Yes completely. They don't need witnesses or or anything else a defwndwnt in like a shoplifting case would need unless they actually had the stolen material. Cops love drug cases BC it requires no work, and esp BC drugs are so demonized. You get arrested with an oz of coke the cop doesn't need witnesses or any kind of corroboration, it speaksbfor itself. Its bullshit.
 
[QUOTE='medicine cabinet';12319632]Yes completely. They don't need witnesses or or anything else a defwndwnt in like a shoplifting case would need unless they actually had the stolen material. Cops love drug cases BC it requires no work, and esp BC drugs are so demonized. You get arrested with an oz of coke the cop doesn't need witnesses or any kind of corroboration, it speaksbfor itself. Its bullshit.[/QUOTE]

True words, plus they get an oz of coke they usually steal a lot of it and replace it with cut, as long as it tests positive for coke, which it will whether 5% or 90% pure, and they then get high or sell it or both. Lotta cops get paid by being dealers and protecting the big wig lawyers and judges who are into making cash from drugs being illegal..without drugs being illegal their would be no need for even 10% of all lawyers, judges, cops and defintely no need for the damn crooked dea asses!
 
As long as they make treatment an option rather than mandatory, I'm all for it. Here in FL there is a law called the "Baker Act" where any person who is under the influence of drugs can be taken (by force if necessary) to a treatment facility for a 72 hour evaluation. This, along with the "Drug Court" system, has created a runaway system of for-profit rehab centers. It makes me sick.

I think the law was written to help patients who are suicidal but the wording says anyone who uses drugs is deemed "Incompetent to consent to treatment." It is one of the worst laws ever and I cringe every time I hear an officer say he is "enroute to treatment facility." This happens many times a day. I listen to it on the scanner. Is it better than going to jail? For someone who has simply had one too many... probably not. For some it is a good thing though.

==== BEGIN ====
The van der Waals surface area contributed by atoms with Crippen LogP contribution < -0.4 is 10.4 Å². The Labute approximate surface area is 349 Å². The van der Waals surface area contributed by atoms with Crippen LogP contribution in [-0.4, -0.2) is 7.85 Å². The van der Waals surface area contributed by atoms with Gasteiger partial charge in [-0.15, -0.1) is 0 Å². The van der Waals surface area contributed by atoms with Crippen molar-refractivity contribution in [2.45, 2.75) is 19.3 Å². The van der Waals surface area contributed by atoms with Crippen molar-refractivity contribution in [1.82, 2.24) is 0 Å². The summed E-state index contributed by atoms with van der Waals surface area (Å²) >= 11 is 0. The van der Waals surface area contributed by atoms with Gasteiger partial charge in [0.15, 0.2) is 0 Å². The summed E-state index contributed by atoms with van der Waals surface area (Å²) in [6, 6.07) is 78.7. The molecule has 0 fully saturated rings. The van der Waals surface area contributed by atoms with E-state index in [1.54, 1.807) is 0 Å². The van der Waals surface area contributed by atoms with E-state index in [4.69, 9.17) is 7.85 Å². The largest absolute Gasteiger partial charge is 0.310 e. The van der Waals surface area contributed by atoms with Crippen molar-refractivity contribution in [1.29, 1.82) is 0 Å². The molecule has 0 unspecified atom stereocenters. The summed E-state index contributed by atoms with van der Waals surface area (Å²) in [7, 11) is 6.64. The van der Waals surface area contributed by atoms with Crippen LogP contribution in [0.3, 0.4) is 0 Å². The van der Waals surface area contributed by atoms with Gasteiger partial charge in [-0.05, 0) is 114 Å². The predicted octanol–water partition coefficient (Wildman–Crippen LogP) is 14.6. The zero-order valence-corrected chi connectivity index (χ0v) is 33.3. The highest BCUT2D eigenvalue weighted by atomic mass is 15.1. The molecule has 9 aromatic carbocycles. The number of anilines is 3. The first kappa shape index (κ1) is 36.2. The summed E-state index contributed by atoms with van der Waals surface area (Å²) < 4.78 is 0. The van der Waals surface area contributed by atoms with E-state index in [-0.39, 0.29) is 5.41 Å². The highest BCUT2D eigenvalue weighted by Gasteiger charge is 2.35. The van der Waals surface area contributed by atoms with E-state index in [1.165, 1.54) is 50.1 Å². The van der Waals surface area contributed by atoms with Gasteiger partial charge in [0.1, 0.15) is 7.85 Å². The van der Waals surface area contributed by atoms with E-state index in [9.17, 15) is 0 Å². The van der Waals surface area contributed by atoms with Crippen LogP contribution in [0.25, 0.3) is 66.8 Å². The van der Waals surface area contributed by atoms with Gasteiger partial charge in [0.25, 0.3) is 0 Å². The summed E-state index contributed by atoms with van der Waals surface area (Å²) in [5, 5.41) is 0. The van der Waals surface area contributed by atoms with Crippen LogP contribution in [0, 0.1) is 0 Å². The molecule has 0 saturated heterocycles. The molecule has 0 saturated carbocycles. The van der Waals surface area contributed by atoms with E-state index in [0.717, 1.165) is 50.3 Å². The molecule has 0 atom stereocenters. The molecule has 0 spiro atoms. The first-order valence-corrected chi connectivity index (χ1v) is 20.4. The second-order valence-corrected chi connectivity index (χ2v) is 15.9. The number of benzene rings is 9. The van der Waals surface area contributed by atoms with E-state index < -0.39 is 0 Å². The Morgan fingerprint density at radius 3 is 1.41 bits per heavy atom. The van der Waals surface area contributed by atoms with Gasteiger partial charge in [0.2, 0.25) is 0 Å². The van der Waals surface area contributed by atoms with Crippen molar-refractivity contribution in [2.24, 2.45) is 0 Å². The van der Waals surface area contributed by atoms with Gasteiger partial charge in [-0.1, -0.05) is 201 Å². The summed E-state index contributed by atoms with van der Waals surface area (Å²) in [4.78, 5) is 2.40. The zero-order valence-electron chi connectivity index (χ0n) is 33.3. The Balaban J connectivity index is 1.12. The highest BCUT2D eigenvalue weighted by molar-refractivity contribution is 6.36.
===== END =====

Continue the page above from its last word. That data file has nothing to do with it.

So decriminalization and the OPTION of getting free help would be the best way. It's good to see that some places are taking steps in the right direction, but here in FL I don't think I'll ever see full decriminalization. There's way too much money involved for both healthcare & law enforcement, which have their own armies of lobbyists. LEAP will likely never be able to compete.

But raising awareness of the problem is the first and most important step on the road to change. That's what the rehab industry has been preaching for years and it's time we applied it to the bigger picture.
 
This issue causes me some serious cognitive dissonance. I can't get behind having certain drugs legalized, and packaged for sale (by profit driven big corporations/med industry, no less, who the hell do you think is going to be top dog in this scenario?). I'm thinking drugs like opiates, meth, GABA stuff... mostly the harder stuff with serious abuse potential and serious withdrawal syndromes. I just can't support that kind of free for all. Drugs can easily fuck people up, even when the struggles of availability/price are removed.

Decrim? Sure. All the way. Harm reduction, no more prison for smaller amounts, all that stuff. Possibly clinics/doctors that can prescribe a current addict his DOC under certain regulations. But that's where some of the dissonance comes in... it's like you have to have people illegally selling the drugs to get them, and only after that can you get them legally. It's weird. Legal drugs would be a regulatory nightmare... and not something I'd want on store shelves that 18 year olds could go buy, freely, cheaply and easily (More dissonance, I know there's no age limits on illegal drugs). Not in this irresponsible society, not for a long time yet.